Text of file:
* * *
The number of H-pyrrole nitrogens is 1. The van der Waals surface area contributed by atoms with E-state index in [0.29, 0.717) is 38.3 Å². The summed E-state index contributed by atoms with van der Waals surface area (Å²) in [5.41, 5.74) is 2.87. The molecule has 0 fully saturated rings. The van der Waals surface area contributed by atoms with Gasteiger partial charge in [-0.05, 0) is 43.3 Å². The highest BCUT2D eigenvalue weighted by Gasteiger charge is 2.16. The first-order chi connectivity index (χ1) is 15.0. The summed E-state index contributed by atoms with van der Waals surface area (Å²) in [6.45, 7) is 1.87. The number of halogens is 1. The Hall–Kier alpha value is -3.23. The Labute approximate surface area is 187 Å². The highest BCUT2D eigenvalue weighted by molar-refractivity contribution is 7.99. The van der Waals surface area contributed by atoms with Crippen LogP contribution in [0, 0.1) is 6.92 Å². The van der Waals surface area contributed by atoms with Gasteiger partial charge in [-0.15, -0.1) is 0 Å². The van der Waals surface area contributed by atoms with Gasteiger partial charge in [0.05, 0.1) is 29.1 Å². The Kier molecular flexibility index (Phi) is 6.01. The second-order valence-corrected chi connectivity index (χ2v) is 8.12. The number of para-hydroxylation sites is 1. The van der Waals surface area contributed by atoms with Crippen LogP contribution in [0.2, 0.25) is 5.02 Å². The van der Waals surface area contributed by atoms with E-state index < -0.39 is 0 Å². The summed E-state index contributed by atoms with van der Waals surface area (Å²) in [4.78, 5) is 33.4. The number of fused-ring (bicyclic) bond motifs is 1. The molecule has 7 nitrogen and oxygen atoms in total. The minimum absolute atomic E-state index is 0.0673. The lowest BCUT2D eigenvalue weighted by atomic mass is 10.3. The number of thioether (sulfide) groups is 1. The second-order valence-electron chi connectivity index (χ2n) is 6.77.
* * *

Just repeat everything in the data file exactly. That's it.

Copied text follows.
The number of H-pyrrole nitrogens is 1. The van der Waals surface area contributed by atoms with E-state index in [0.29, 0.717) is 38.3 Å². The summed E-state index contributed by atoms with van der Waals surface area (Å²) in [5.41, 5.74) is 2.87. The molecule has 0 fully saturated rings. The van der Waals surface area contributed by atoms with Gasteiger partial charge in [-0.05, 0) is 43.3 Å². The highest BCUT2D eigenvalue weighted by Gasteiger charge is 2.16. The first-order chi connectivity index (χ1) is 15.0. The summed E-state index contributed by atoms with van der Waals surface area (Å²) in [6.45, 7) is 1.87. The number of halogens is 1. The Hall–Kier alpha value is -3.23. The Labute approximate surface area is 187 Å². The highest BCUT2D eigenvalue weighted by molar-refractivity contribution is 7.99. The van der Waals surface area contributed by atoms with Crippen LogP contribution in [0, 0.1) is 6.92 Å². The van der Waals surface area contributed by atoms with Gasteiger partial charge in [-0.15, -0.1) is 0 Å². The van der Waals surface area contributed by atoms with Gasteiger partial charge in [0.05, 0.1) is 29.1 Å². The Kier molecular flexibility index (Phi) is 6.01. The second-order valence-corrected chi connectivity index (χ2v) is 8.12. The number of para-hydroxylation sites is 1. The van der Waals surface area contributed by atoms with Crippen LogP contribution in [0.2, 0.25) is 5.02 Å². The van der Waals surface area contributed by atoms with E-state index < -0.39 is 0 Å². The summed E-state index contributed by atoms with van der Waals surface area (Å²) in [4.78, 5) is 33.4. The number of fused-ring (bicyclic) bond motifs is 1. The molecule has 7 nitrogen and oxygen atoms in total. The minimum absolute atomic E-state index is 0.0673. The lowest BCUT2D eigenvalue weighted by atomic mass is 10.3. The number of thioether (sulfide) groups is 1. The second-order valence-electron chi connectivity index (χ2n) is 6.77.